WASHINGTON — President Barack Obama may hope the so-called changes to the Senate's filibuster rules will result in "meaningful action" on gun control and immigration, but don't bet on it.
In a statement released by the White House late Thursday night, Obama praised the minor tweaks to the chamber's rules, arguing that, "At a time when we face critical decisions on a whole range of issues — from preventing further gun violence, to reforming our broken immigration system, to getting our fiscal house in order and creating good paying jobs — we cannot afford unnecessary obstruction. And I am hopeful that today's bipartisan agreement will pave the way for the Senate to take meaningful action in the days and weeks ahead."
But the changes agreed to by the Senate Thursday on a broad bipartisan basis are largely cosmetic and won't go very far towards clearing hurdles to highly controversial measures like immigration reform.
Liberals had been pushing Senate Majority Leader Harry Reid to undertake a wholesale restructuring of the chamber's rules, offering up a host of options ranging from requiring members to physically filibuster bills, like in Mr. Smith Goes to Washington, to creating a gradual reduction in vote levels that would eventually let a simple majority of the Senate end a blockade.
Although Reid played lip service to those demands — and was clearly frustrated by the record number of filibusters Republicans used in the 112th Congress — there was never really any chance significant reforms would happen.
Reid is, after all, an institutionalist, and he is loathe to tinker with the Senate's inner workings. But perhaps more importantly, Reid always plays the long game, and understood that major changes would end up hurting Democratic priorities when they find themselves in the minority again.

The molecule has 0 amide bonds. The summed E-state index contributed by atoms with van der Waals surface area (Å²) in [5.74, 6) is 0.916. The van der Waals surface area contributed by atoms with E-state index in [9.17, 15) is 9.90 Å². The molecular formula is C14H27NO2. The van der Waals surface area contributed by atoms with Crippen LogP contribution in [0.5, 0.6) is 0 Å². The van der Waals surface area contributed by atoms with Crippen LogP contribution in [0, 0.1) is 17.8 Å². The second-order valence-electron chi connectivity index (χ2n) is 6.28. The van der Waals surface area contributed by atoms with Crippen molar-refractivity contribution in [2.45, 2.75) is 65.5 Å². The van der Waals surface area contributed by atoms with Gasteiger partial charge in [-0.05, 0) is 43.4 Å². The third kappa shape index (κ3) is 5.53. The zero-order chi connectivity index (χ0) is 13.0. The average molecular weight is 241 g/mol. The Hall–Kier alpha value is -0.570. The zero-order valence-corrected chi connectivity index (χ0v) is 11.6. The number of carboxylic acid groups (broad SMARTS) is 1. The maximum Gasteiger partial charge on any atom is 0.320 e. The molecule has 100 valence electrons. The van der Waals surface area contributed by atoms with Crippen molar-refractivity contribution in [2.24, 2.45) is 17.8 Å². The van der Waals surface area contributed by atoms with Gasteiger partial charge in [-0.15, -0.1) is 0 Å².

As a result, he and Senate Minority Leader Mitch McConnell came to compromise of sorts, eliminating certain types of filibusters that can be used at the front end of a bill's consideration on the floor, while limiting Reid's ability to bar Republicans from offering amendments to bills.
That should help clear some legislation in a more timely manner — filibusters on the motion to proceed, the basic start of consideration of a bill, burn up days of legislative business every year. And with Republicans able to offer at least two amendments to a bill, McConnell and Reid could be less likely to engage in procedural warfare on run-of-the-mill appropriations and authorization measures.
But Republicans can still filibuster final passage of a bill, meaning big-ticket items like immigration reform, gun control or climate change — in the unlikely event it came to the floor — won't necessarily have an easier time actually getting passed.
However, Reid hinted Thursday night that if the changes don't thaw the partisan ice in the Senate, he may look to force further reforms to the rules down the road.
"It is my hope that these reforms will help restore a spirit of comity and bipartisan cooperation," Reid said in a statement. "If these reforms do not do enough to end the gridlock here in Washington, we will consider doing more in the future."